The Section of Mystery: What’s behind the door?
The Carnegie Museum of Natural History opens new permanent exhibit featuring 3-D holograms.
photo courtesy of Carnegie museum of natural history
Hidden behind a half-sized wooden door in Bird Hall — a hallway on the museum’s third floor that is (unsurprisingly) lined with bird taxidermy — is The Section of Mystery, a display featuring 3-D holographic technology. A new permanent exhibit, The Section of Mystery is part of the museum’s efforts to modernize and adapt to new ways of how people learn.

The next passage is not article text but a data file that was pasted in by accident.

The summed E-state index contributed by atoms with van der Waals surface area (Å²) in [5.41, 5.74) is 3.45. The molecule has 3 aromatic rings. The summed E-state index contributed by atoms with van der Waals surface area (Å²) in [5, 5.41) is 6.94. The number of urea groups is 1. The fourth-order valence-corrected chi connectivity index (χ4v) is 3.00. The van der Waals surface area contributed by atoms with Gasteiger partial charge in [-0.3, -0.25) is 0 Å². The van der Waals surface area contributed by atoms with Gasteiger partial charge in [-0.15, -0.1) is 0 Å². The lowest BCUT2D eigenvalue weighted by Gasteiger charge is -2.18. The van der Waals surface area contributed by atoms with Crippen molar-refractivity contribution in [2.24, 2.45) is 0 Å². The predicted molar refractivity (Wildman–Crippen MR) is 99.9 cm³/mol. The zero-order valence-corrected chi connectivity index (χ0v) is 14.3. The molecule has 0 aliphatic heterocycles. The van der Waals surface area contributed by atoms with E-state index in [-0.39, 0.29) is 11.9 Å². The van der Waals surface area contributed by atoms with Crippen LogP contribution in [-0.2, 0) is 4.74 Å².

When a curious museum guest opens the tiny door, he or she will be immersed by the sounds of an animal as a 3-D hologram hovers in the dark. The hologram — which could be anything from a penguin to a whale to a buffalo — changes each time the door is opened and closed.
With a theme of ‘Museum Treasures,’ the animals used were carefully selected from the museum’s collections. In order to be scanned into a hologram, the animals had to meet specific criteria — for example, they needed to make a sound and not be on active display.
Headed by artist and technologist Caroline Record (a Carnegie Mellon University graduate), The Section of Mystery was a collaboration between CMNH and Innovation Studio — a development laboratory at the Carnegie Museums of Pittsburgh. Record made custom software to aid in the process which was primarily broken down into four phases of design, programming, media collection and fabrication.